WASHINGTON: President Joe Biden said on Wednesday he had warned his Russian counterpart Vladimir Putin of unprecedented US sanctions should Russian troops massed on the border of Ukraine launch an...
WASHINGTON: President Joe Biden said on Wednesday he had warned his Russian counterpart Vladimir Putin of unprecedented US sanctions should Russian troops massed on the border of Ukraine launch an attack.
A day after talking for two hours by video link, Biden said Putin got "the message." "I made it very clear if in fact he invades Ukraine there will be severe consequences, severe consequences -- economic consequences like none he’s ever seen or ever have been seen," Biden told reporters at the White House.
But Biden added that sending US troops to confront Russia was "not on the table." Adding to diplomatic pressure on the Kremlin leader, new German Chancellor Olaf Scholz warned of "consequences" for the Nord Stream 2 pipeline, a huge Russian project to deliver natural gas to Germany.
Asked in an interview with Die Welt TV whether he could imagine using the pipeline as leverage to ward off a Russian attack on Ukraine, Scholz said his government wants "the inviolability of the borders to be respected" and "everybody understands that there would be consequences if this were not the case."
The White House had already suggested immediately after the video summit that stopping the Nord Stream 2 pipeline could be part of an economic response, although the issue is controversial in Europe, which relies heavily on Russian energy resources.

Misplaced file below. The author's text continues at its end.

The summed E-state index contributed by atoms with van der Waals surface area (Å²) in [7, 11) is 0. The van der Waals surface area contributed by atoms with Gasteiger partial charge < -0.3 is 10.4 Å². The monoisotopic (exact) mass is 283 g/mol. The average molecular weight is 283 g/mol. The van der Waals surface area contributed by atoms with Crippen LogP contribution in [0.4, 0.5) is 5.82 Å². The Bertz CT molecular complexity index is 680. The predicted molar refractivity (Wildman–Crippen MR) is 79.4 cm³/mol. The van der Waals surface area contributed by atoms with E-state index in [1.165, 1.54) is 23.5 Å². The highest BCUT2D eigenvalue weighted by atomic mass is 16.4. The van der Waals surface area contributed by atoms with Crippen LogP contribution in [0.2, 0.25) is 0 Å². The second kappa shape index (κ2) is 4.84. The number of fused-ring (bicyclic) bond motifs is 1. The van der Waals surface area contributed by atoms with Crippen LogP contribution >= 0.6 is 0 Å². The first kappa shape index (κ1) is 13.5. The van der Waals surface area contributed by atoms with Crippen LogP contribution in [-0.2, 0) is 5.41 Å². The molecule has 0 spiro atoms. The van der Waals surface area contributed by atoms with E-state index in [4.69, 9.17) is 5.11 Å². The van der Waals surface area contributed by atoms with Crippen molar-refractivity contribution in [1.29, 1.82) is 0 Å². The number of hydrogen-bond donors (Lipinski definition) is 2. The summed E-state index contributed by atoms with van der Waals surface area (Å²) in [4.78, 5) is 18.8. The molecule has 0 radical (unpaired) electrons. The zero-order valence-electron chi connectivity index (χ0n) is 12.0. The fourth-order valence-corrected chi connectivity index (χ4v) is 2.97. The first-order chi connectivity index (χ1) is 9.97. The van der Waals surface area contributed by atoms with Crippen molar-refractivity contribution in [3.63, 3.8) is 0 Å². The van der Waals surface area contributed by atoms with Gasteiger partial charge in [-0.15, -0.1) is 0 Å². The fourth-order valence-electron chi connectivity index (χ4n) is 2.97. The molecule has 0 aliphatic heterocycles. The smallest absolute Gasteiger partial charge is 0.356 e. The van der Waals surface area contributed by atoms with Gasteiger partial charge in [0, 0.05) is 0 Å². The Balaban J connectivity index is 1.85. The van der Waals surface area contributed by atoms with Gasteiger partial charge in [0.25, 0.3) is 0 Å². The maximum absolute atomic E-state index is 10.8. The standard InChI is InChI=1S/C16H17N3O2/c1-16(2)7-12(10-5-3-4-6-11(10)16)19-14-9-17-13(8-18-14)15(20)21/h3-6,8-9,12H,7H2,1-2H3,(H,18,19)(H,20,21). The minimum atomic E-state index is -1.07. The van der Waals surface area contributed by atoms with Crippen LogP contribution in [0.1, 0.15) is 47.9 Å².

France’s foreign ministry said in a statement that Russia would face "strategic and massive consequences." Putin, however, defended Russia’s movement of up to 100,000 troops to the border of Ukraine, describing this as a defensive measure amid fears in the Kremlin that the one-time Soviet republic is being pulled into Nato’s sphere.
"Russia has a peaceful foreign policy, but has the right to defend its security," Putin said at a news conference with Greek Prime Minister Kyriakos Mitsotakis.
"We cannot but be concerned about the prospect of Ukraine’s possible admission to Nato, because this will undoubtedly be followed by the deployment of appropriate military contingents, bases and weapons that threaten us," he said.
The Russian leader stressed that Nato expanding eastwards is a "very sensitive" issue for Russia. Ukraine’s Western-leaning government wants to join the Nato military alliance but is nowhere close to being admitted. Russian troops already occupy Ukraine’s Crimea peninsula and Russian-backed separatist forces have carved out a pro-Moscow territory covering a swath of eastern Ukraine.